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December 01 | 2021
Image from Department of Justice court filing
Reprinted with permission from DailyKos
Most of the attention to the conspiracy prosecutions in the January 6 insurrection has been directed at the largest known (and overlapping) plots to besiege the Capitol involving the Oath Keepers and Proud Boys. But a fresh indictment handed down this week by a grand jury makes clear that there were multiple conspiracies unfolding that day.
According to the indictment, a trio of extremist Trump supporters from California traveled to Washington, in their own words, to “violently remove traitors” and “replace them with able bodied Patriots.” Embroiled with the mob on the Capitol’s western entrance, one of them tazed Metropolitan Police Officer Michael Fanone into unconsciousness, while another encouraged the mob to climb in through broken windows; once inside, the trio trashed congressional offices.
And then, two days later, two of them appeared on Infowars’ “War Room” program with Owen Schroyer and claimed that they tried to prevent “antifa” activists disguised as Trump supporters from breaking windows, and insisted they were only there for peaceful protest. That interview, however, proved to be disastrous for them, after the apparent ringleader used the real name of one of her coconspirators, enabling investigators to identify and charge him.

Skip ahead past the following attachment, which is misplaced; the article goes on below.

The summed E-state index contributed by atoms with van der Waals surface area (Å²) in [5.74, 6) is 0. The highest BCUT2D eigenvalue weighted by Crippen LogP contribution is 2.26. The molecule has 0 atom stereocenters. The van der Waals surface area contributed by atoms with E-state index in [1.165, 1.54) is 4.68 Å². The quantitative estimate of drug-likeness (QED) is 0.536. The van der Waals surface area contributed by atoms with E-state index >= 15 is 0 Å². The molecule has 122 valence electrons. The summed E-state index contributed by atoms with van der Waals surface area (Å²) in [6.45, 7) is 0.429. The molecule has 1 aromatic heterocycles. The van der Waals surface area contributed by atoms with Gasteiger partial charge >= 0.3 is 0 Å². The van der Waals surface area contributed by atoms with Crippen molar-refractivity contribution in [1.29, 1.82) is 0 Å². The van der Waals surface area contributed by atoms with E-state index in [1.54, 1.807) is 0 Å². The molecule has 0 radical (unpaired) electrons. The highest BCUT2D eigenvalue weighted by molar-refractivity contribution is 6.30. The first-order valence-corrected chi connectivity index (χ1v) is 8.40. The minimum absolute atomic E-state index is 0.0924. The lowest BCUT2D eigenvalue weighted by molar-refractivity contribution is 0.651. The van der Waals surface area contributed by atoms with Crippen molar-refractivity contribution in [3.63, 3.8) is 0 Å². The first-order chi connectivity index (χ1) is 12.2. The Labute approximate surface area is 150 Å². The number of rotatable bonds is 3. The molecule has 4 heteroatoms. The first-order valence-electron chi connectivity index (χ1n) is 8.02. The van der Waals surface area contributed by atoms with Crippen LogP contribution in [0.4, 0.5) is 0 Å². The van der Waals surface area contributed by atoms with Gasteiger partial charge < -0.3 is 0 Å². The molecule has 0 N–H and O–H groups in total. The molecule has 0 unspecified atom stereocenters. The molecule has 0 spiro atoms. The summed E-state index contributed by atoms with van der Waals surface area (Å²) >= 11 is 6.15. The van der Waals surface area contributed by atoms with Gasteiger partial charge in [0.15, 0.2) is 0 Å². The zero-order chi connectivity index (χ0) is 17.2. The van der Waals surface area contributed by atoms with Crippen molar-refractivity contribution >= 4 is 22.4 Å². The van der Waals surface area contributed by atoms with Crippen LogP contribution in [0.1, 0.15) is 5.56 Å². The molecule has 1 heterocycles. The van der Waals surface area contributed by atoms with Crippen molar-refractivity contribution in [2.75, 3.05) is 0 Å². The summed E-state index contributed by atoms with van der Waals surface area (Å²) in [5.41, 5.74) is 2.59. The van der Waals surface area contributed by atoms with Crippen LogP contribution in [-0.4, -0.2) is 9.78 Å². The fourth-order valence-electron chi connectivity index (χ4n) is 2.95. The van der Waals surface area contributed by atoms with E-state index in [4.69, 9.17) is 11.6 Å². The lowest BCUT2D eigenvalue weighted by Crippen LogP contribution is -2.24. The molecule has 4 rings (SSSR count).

The three people charged in the conspiracy all knew each other online before January 6, met up at the Stop the Steal rally before the siege and then traveled together to the Capitol, split apart somewhat while participating in the exterior attack, and then joined back up once inside the building. From there, the three of them ransacked at least one congressional office. They are:
- Gina Bisignano, a beauty-salon owner from Beverly Hills who can be seen in photos from her participation in the Capitol siege wearing a Louis Vuitton sweater. Her name was redacted from the indictment and remains under court seal because she has entered into a cooperation agreement with prosecutors, but has been confirmed by multiple journalists.
- Daniel Rodriguez, a 38-year-old from Panorama City whose arrest in March primarily arose from his assaults on police officers at barricades, most notoriously his electroshock-device attack on Fanone. Rodriquez has subsequently attempted to claim that his confession to the FBI upon his arrest was obtained under duress.